Here’s a film begun by director Richard Mordaunt. It shows Jean-Luc Godard working on scenes from his film, ‘One Plus One,’ that featured the Rolling Stones as they recorded ‘Sympathy For the Devil’ in 1968. Godard always has something nearly unintelligible to say but which ends up making perfect sense later on. You might also note that Godard seems to have very little in the way of a plan as he shoots his scenes. He appears to discover his scenes as he goes. That is the only kind of intelligence in filmmaking that I can truly respect. A director with a storyboard is usually a jackass.
Thanks to Paul Gallagher at Dangerous Minds.
Seth Worley made this very fun and amusing tour through plot and genre as a sort of advertisement for Red Giant which provides filters used in video editing. A struggling video maker happens upon a ‘plot device’ and all sorts of trouble begins. Each segment has its own unique and appropriate look achieved through the use of Magic Bullet filters.
Twitch Film has posted a preview of a documentary that is currently in production on the unmade 1974 Alejandro Jodorowsky version of Dune. It is nice to see a man talk about making something the way Jodorowsky does in this short clip. When I see that kind of open enthusiasm I want to be in the same room. Quite frankly, I would much rather have the Jodorowsky film of Dune than the piece of vapid nonsense that was actually made by David Lynch. The general rule is if you see a movie with Sting in it… run for the exits. Documentaries are wonderful, but Jodorowsky really should make his version of the book now.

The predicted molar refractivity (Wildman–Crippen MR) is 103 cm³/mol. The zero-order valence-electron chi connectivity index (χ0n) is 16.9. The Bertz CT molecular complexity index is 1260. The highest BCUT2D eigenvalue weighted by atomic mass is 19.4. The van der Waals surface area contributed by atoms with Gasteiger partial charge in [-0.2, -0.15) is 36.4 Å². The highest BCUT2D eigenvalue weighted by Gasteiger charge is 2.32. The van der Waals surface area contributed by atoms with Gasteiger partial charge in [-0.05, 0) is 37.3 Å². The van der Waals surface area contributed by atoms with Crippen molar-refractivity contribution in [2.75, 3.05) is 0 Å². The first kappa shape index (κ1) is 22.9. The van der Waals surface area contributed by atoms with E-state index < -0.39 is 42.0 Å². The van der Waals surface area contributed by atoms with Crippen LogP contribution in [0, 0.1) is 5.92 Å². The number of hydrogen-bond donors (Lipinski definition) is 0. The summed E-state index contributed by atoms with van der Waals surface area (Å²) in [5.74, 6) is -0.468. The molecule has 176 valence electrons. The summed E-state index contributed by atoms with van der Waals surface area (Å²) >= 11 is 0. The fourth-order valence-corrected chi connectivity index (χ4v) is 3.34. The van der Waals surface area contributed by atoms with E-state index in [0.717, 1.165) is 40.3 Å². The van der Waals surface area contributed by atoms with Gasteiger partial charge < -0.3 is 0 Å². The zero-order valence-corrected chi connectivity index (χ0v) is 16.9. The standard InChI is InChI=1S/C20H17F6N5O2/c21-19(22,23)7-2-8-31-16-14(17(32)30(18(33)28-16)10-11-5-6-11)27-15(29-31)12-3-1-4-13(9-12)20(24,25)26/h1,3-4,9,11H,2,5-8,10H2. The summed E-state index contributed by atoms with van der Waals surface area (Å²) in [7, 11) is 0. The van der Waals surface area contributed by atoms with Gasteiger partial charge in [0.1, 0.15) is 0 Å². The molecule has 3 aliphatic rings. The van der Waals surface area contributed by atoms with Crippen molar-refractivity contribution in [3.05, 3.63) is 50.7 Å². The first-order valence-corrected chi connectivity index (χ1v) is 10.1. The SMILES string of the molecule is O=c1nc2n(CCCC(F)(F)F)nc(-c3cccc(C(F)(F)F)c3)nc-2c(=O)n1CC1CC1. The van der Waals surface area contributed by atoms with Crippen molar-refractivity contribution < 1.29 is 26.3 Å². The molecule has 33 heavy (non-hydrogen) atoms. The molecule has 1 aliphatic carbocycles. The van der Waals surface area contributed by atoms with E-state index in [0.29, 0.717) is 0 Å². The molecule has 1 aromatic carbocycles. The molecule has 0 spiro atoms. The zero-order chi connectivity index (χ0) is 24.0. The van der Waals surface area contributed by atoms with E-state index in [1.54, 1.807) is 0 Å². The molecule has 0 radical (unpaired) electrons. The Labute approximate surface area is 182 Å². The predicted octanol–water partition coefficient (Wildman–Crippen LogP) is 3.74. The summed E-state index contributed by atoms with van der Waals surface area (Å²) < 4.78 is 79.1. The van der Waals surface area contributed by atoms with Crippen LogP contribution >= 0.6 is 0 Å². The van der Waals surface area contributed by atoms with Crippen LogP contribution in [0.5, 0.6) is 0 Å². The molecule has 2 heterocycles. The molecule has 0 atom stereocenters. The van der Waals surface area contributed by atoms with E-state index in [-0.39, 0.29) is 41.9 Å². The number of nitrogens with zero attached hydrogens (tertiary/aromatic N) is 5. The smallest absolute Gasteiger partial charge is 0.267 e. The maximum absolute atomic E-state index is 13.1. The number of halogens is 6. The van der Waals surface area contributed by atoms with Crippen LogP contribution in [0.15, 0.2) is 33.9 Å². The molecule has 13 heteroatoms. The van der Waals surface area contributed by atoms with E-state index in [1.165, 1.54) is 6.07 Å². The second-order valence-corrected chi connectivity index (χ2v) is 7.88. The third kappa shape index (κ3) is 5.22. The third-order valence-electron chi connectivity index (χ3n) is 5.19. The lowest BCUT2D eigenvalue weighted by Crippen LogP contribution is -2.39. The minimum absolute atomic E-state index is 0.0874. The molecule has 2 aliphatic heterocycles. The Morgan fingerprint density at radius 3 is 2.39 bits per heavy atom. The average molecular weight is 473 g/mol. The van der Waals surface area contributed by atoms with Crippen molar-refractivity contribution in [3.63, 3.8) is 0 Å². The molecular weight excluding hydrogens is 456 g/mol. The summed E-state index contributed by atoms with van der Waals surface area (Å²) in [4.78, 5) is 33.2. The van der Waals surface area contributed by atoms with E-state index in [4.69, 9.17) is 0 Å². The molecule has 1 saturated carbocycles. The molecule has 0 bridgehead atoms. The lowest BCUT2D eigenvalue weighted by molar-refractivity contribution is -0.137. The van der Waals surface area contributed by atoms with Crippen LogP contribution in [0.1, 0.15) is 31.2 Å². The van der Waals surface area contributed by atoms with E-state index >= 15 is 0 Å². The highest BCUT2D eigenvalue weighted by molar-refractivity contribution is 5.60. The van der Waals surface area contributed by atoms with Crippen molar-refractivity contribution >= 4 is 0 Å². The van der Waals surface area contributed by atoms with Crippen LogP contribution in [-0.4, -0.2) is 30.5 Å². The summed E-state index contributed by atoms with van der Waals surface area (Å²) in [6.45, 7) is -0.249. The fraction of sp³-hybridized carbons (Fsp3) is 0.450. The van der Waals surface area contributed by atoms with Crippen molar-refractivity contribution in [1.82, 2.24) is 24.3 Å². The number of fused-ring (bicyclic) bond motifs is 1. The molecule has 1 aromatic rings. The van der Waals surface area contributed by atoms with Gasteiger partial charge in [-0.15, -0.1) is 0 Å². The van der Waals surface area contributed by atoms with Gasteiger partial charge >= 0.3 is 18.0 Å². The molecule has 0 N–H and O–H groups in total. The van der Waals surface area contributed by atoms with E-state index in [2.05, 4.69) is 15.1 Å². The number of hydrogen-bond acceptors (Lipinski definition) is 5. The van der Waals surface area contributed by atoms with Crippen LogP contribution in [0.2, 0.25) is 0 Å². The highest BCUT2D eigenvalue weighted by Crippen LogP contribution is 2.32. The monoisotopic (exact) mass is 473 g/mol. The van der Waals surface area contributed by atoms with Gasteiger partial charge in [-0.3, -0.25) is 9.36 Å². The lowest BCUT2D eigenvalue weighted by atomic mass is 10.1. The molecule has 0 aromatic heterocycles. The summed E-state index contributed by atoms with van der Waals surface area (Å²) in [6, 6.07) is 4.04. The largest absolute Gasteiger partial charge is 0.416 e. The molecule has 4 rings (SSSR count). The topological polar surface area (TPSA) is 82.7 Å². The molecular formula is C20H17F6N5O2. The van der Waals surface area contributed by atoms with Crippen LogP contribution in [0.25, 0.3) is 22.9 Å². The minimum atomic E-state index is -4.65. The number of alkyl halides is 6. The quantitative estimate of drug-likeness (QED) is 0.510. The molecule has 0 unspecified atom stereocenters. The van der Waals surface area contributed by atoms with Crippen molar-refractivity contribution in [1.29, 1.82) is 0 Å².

Kirby Ferguson continues his Everything is a Remix series by showing us how many of our most cherished and familiar films combine elements taken from or inspired by other films to create their seemingly unique experiences. Sometimes, shots are reproduced almost exactly. Yet, the movie industry is extremely aggressive in prosecuting or suing anyone who tries to use their material.
Part 1 of Kirby Ferguson’s Everything is a Remix series. The techniques of copy, combining and transforming existing material is common to all artistic creation.
Director Robert Rodriquez shows how he put several sequences together for his low-budget first feature, El Mariachi. His solutions for working with a single camera and extremely limited resources are ingenious. His consistent recommendation to young low-budget filmmakers is to simply refuse to spend any money on anything. After watching this film it becomes very apparent that the only thing really preventing people from making films is a simple lack of ability.
For further study, Mubi.com has nice in-depth article called 30 Minute Film School that covers all the shot types and lighting setups one needs in order to make a narrative film.
Here’s a fascinating continuation of the 10-minute film school in which Rodriguez shows how he filmed a complex shootout for Desperado with Antonio Banderas by using a video camera to pre-plan the entire sequence.